Blog.USA.gov Responds


US bureaucrat’s blogging was a theme of an article I wrote for Right Pundits a week ago. Here is how Blog.USA.gov discussed the news about the Christmas terrorist attack with the American public (for the first time four days after Umar Abdul Mutallab ignited his underwear) :

Surely you heard the news last week that a person on board a flight to Detroit set off a device on the plane. Thanks to the heroic actions of the crew and passengers, he was subdued and the plane landed safely. That’s what I call saving Christmas.

Sure we all heard the news that nearly 300 people almost got killed because of a system failure of the US Government – the same bureaucracy blog.usa.gov is supposed to represent. We heard the news the day it happened, meanwhile the government bloggers wrote about Jess’s weight loss and Colleen’s dislike of airport food.

And they did it again. There is no info or links on Help Haiti efforts on the blog.usa.gov when everybody is trying to bring awareness on the needs for humanitarian relief after the earthquake aftermath there. Shame!

Ginger from the same blog was pledging to be helpful in 2010 this is why I suggested an idea: she can write about something that people of the USA actually care. You know – like economy, jobs and national security! Or she can write about who made the Blog.USA.gov, how much tax-payer dollars were spent on its creation and maintenance. And when she is done with the post it would be nice to erase the whole thing and put it in her 2009 Crap file that she describes in her article.

Ginger form Blog.USA.gov was nice enough and cared to respond to my opinion:

Ellie, you are entitled to your opinion and, as long as it is civil and relevant, I will post it. While you were perusing our “blogger bios” page, I hope you took the time to read that first paragraph about the purpose of our blog.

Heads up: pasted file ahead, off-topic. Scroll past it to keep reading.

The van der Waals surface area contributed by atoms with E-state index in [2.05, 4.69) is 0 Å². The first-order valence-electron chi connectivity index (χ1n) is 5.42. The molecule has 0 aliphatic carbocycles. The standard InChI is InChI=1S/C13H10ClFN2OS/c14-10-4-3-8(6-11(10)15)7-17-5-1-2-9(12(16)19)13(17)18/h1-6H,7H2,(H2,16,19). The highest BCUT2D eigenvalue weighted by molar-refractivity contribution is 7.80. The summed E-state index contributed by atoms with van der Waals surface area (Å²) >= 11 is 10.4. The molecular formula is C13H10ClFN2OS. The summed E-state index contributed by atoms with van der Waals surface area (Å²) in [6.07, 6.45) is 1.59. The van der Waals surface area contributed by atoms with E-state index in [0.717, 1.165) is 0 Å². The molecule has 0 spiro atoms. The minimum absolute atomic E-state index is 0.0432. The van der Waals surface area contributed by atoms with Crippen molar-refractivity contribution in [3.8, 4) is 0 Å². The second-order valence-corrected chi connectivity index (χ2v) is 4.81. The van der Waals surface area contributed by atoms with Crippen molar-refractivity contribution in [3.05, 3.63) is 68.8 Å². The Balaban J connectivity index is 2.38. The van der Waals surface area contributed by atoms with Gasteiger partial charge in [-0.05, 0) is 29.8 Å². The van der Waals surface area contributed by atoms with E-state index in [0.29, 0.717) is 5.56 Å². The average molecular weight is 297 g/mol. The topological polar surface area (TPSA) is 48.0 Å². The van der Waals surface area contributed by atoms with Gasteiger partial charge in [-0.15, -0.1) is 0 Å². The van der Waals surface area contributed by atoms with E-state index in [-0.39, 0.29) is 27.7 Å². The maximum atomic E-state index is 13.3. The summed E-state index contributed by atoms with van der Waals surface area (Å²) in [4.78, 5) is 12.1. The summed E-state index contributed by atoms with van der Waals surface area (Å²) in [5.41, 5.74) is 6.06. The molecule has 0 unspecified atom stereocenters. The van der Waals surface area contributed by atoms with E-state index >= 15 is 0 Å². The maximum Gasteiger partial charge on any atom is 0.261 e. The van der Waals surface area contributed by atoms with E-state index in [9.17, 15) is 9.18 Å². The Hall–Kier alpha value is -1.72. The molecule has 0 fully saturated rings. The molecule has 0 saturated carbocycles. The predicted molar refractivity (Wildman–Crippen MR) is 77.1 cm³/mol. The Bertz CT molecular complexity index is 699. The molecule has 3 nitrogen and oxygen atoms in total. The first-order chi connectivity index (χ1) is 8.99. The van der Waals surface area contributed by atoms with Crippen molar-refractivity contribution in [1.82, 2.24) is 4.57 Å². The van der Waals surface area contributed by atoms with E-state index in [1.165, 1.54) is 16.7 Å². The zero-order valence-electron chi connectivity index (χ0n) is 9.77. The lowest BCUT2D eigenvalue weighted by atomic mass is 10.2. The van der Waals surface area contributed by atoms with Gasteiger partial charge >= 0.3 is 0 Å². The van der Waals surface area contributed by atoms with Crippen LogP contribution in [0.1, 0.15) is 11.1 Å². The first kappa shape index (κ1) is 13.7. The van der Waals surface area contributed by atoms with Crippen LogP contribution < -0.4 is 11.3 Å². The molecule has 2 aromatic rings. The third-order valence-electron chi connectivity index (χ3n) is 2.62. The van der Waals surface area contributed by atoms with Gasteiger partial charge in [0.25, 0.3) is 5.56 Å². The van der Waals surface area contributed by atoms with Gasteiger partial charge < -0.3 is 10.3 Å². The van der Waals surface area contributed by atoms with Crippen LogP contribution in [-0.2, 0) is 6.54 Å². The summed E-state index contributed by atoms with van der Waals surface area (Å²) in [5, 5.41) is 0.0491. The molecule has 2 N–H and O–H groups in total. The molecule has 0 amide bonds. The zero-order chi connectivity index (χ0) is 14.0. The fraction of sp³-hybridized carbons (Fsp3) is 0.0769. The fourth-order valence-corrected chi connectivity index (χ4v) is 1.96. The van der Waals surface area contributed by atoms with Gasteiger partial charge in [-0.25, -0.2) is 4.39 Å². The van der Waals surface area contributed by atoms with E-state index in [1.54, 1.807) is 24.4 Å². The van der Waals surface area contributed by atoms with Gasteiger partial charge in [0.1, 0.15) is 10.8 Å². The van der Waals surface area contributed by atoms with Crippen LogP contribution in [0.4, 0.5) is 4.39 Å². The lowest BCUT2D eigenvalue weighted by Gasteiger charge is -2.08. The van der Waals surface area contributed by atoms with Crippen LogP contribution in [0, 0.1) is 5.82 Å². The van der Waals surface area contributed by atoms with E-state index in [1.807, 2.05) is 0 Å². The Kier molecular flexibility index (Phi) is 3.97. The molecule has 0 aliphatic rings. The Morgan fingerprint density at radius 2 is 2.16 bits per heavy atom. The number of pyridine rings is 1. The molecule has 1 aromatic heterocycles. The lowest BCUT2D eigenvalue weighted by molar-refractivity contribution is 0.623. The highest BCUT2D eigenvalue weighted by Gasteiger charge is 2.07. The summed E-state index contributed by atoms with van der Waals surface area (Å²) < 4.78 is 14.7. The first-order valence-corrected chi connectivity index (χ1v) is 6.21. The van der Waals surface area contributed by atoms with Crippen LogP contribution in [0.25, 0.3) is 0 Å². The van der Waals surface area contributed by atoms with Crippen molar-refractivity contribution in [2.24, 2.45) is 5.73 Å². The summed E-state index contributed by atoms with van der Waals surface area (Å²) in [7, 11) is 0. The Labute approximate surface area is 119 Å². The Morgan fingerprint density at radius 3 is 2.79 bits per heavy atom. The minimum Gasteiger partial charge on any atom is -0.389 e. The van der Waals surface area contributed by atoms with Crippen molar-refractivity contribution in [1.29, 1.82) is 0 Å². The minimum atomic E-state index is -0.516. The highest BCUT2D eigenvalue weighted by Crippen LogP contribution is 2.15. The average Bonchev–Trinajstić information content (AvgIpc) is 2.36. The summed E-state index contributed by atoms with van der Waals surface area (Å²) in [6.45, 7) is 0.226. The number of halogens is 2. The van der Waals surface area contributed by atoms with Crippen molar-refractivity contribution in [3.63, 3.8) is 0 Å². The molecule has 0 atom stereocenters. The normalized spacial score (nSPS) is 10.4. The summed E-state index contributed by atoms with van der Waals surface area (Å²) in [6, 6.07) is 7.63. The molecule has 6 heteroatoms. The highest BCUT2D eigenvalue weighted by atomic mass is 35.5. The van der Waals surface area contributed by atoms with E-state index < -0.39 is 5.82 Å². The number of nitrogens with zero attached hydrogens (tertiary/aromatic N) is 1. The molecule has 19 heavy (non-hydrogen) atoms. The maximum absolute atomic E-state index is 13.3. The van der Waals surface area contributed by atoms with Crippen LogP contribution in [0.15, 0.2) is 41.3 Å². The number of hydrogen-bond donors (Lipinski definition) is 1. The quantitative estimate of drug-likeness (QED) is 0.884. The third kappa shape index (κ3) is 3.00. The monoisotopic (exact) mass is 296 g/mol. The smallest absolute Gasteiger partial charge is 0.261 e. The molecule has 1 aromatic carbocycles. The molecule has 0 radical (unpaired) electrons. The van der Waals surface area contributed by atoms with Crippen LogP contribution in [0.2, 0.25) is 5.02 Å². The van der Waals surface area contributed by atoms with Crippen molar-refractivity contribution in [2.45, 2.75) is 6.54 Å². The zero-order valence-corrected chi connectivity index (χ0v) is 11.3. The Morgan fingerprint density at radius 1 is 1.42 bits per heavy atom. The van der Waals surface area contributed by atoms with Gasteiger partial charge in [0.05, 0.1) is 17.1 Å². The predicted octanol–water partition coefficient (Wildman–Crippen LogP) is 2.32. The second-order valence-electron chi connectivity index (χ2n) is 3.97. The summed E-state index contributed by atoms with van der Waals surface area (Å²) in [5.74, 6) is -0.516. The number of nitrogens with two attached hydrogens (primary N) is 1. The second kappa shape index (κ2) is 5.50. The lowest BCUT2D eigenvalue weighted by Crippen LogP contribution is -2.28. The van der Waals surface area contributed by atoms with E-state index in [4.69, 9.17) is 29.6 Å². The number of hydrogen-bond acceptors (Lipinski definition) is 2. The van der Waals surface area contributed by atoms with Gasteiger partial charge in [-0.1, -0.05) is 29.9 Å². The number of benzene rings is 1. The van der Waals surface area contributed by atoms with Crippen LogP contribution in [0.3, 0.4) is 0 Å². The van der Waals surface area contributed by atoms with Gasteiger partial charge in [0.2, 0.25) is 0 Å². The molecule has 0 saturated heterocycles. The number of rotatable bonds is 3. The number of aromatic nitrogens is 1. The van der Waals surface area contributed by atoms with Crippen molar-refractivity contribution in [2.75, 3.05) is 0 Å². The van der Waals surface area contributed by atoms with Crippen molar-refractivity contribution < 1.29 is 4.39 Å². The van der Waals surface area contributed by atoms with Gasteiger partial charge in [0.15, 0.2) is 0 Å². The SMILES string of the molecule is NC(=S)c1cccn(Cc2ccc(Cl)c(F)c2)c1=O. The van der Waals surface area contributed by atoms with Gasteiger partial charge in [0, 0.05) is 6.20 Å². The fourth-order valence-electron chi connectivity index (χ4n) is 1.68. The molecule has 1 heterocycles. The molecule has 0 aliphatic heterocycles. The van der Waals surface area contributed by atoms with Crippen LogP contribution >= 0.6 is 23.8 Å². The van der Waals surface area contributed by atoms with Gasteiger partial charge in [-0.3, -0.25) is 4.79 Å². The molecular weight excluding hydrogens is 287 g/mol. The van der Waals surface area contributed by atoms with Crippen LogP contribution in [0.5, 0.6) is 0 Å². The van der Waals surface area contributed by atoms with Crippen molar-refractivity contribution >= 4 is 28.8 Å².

The government has a lot of consumer and citizen information that can help people. Our intent is to share information and resources to help people with their everyday lives. We are not current events reporters or political commentators. On occasion, we may make reference to something that happens in the news, but we generally do not discuss people, by name, nor comment on ongoing criminal investigations.

Your commentary has made us wonder if other readers have misunderstood our purpose. We will reach out to our readers and the public to learn more about what people want from our blog and will try to incorporate those suggestions into our future posts.

If our blog doesn’t meet your needs, you can always go to http://www.blogs.gov to locate other blogs for information on other topics – we’re not the only government blog out there.

I am sorry you feel our blog is worthless, but our 550,000 readers would disagree. If our readers wish to read about current events or political commentary, there are plenty of really good sites they can go to.

Ginger, I agree that the government has a lot of information that can help people. This is why every single department, agency and other US bureaucracy has a web-site (created and maintained with tax-payer money). When the government has information it has plenty of space there to post it.

Your blog however is just linking to already existing info on other government sites. All you add to it is a personal touch in the wording on the story – all that on a tax-payer dime. If your blog is a source for helpful information that means that some other bureaucracy’s web-sites are not fulfilling their mission in providing it.

It appears that we pay twice for the same information. Once on the government sites and second time on the government blogs (third time on Twitter and so on it goes into the infinity).

I am glad you will think about my suggestions. It is nothing personal – it is about principals.

Let me remind you that in a free society it is the job of the free media, not the job of the state blogger to sort and assess the information coming from the government. Government blogs (as you point there are more than one that exist and burn tax-payer money) remind me of a propaganda tool.

I have a great respect to your readers and I believe if you cared to cover the Christmas terrorist attack bomber you would probably have more of them. I strongly believe that not a penny of taxpayer money should be spent on blogging about the way you clean your desk.

Tax dollars now go also for government tweeting and facebooking and myspacing. Where does it stop? The social networking spending is out of control. We don’t need a cool government, but an efficient and working one.

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